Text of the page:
Stack Overflow is a community of 4.7 million programmers, just like you, helping each other.

Join them; it only takes a minute:

Sign up
Join the Stack Overflow community to:
  1. Ask programming questions
  2. Answer and help your peers
  3. Get recognized for your expertise

I have a web service that handles 500k+ unique hits a day (will be bumped up to 4m). There is a lot of log data per visitor (~5 rows/visit) to log various information about each visit (useragent, IP, location, etc). Every day at 1am I have PHP & mySQL summarize all the data in the log tables (# uniques, us uniques, average time) into another summary table. Each visitor is associated with 1 of about 1k different "groups" when they visit the site, depending upon certain characteristics (user agent, OS, location) Summarizing all the data takes a really long time and sometimes kills the DB server as we run the summary query for each of the 1k groups, and then insert the data into the summary table. Is there a more efficient way of storing and summarizing extremely large amounts of log data in a mySQL db?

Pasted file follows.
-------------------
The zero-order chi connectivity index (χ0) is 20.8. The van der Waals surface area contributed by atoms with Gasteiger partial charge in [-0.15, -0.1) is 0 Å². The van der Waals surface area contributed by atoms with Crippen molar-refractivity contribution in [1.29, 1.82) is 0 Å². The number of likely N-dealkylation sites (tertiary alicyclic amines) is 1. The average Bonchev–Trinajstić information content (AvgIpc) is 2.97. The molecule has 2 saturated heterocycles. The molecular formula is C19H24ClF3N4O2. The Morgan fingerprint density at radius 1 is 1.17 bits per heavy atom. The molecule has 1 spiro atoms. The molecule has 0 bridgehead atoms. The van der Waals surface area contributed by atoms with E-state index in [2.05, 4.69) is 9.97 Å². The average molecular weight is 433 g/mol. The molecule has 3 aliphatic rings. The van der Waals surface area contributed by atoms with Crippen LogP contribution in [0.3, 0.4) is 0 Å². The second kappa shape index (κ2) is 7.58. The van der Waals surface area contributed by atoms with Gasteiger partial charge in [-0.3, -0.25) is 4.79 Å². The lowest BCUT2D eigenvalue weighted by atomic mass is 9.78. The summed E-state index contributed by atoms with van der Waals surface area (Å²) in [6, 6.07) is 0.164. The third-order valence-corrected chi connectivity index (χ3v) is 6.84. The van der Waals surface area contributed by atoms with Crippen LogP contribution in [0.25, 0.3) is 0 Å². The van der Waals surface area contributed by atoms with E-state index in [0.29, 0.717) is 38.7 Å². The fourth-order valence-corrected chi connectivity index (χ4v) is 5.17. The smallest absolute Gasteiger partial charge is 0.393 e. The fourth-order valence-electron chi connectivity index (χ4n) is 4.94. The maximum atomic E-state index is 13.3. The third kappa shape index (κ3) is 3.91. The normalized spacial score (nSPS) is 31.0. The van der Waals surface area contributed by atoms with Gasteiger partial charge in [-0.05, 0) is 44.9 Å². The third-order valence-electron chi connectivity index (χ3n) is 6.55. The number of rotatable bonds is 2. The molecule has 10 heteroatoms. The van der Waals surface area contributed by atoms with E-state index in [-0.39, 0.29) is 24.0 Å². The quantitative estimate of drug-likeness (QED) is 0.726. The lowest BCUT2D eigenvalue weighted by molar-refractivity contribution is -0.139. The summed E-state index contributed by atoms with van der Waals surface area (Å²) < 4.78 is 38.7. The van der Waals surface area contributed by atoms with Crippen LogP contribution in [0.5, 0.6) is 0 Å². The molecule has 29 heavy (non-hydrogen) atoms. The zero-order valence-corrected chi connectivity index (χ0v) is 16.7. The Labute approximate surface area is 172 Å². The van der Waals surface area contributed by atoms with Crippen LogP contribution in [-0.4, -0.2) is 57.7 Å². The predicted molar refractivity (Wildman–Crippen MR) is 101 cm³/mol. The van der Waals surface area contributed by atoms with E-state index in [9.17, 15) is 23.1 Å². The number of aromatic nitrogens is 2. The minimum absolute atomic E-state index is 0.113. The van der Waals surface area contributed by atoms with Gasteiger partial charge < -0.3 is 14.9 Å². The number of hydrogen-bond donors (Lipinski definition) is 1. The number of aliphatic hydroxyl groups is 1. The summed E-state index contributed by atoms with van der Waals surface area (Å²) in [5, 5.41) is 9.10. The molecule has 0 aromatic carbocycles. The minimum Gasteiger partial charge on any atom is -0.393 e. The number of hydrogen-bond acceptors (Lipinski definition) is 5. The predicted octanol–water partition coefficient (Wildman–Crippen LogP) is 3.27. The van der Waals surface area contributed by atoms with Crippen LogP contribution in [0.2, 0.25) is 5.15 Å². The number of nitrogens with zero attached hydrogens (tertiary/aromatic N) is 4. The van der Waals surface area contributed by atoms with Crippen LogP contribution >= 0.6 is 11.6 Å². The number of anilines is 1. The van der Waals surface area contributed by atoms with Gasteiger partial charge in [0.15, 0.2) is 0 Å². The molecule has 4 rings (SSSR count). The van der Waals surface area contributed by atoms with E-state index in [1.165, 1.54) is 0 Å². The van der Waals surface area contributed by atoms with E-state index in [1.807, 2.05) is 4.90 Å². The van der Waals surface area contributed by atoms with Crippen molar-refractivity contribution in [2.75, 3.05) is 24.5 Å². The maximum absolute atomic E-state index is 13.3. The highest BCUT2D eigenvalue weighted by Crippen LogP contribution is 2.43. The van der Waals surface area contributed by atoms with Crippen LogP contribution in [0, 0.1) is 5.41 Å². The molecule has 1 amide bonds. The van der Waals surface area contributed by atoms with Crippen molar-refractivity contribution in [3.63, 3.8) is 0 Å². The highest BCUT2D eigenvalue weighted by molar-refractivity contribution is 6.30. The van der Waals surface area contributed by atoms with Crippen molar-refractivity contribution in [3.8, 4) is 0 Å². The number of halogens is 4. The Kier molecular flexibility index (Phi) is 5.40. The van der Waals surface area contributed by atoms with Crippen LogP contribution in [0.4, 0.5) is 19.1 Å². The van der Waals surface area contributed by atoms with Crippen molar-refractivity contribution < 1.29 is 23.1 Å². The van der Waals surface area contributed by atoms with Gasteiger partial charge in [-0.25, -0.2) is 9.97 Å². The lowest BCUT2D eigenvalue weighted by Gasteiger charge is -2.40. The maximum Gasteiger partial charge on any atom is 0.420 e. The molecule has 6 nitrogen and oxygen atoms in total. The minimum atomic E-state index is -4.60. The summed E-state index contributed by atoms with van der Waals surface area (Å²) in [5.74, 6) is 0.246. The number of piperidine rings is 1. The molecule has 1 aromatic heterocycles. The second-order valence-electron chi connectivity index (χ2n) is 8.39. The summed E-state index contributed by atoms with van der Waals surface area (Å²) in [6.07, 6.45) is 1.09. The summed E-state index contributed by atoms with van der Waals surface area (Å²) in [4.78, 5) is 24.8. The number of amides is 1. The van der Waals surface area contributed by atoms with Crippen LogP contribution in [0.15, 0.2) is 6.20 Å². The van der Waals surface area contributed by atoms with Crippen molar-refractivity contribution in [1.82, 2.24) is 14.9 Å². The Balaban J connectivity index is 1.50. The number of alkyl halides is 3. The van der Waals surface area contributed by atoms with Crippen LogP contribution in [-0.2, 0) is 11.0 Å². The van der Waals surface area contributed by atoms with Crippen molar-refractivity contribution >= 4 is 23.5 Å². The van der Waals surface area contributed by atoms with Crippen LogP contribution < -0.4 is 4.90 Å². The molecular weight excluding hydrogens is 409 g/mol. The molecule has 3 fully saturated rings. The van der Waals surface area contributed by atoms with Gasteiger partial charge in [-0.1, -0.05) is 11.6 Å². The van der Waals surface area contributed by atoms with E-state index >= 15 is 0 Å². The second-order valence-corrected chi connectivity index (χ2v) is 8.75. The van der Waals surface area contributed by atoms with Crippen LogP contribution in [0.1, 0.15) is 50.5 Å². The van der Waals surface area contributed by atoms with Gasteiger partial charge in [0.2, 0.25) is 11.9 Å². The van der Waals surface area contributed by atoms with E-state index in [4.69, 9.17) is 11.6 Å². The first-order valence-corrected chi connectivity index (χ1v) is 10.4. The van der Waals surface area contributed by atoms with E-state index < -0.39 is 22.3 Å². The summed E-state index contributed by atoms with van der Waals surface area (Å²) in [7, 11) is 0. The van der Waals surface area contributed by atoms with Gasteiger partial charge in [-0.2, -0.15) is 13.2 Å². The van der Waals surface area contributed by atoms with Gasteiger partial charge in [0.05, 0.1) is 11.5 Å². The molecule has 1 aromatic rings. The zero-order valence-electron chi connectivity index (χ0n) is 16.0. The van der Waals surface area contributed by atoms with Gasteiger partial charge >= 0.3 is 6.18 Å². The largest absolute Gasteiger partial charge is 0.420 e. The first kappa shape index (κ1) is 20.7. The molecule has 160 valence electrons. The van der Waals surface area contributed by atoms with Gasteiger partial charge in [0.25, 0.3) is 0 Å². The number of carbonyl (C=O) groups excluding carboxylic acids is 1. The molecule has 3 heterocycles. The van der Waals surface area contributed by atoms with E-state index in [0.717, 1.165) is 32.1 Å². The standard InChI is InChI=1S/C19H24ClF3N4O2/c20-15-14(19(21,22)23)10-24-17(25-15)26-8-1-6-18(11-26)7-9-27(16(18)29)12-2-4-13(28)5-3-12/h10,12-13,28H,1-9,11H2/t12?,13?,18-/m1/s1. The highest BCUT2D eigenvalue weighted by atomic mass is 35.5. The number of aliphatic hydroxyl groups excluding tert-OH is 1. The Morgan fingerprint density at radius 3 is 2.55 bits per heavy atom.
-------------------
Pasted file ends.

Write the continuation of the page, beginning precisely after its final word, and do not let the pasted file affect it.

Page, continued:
share|improve this question
I'd start looking at partitioning, depending on what the scope is of the summarization – OMG Ponies Nov 8 '10 at 20:55

if you're handling extremely large sets of data, maybe you could take a look at none relational databases.

It's different in thinking, takes a little to learn, but in the end it turns out to be quite the performance boost your website needs when handling alot of traffic.

Here's some more information about Cassandra, start there, and if it sounds interesting maybe take a look at other NoSQL solutions

share|improve this answer

There's no general answer to problems this size, but have you considered, instead of summarizing every day, don't store the log data but update the relevant records immediately?

You could also put triggers on the log table. Although keeping your data updated might be a bit heavier, at least you spread it out over the course of the day.

If you considered all the usual options, sharding might be an option. Divide your data in smaller groups, either through partitioning or physical mysql instances.

share|improve this answer
Storing summarization without the details means you can't go back to the data for a finer grain statistic if necessary. – OMG Ponies Nov 8 '10 at 20:53

One option is to make the log table 'dumb'. No indexes at all, and with no transactions needed, it can be MyISAM for simplicity. That'll allow for fast inserts. For your analysis, you do one bulk transfer from the log table to another table, which does have indexes (and preferably be on another server machine entirely), and run the analysis there.

share|improve this answer

run clones, and run your nightly reports on one of the clones, while the other is serving your site visitors.

share|improve this answer

Your Answer


By posting your answer, you agree to the privacy policy and terms of service.

Not the answer you're looking for? Browse other questions tagged or ask your own question.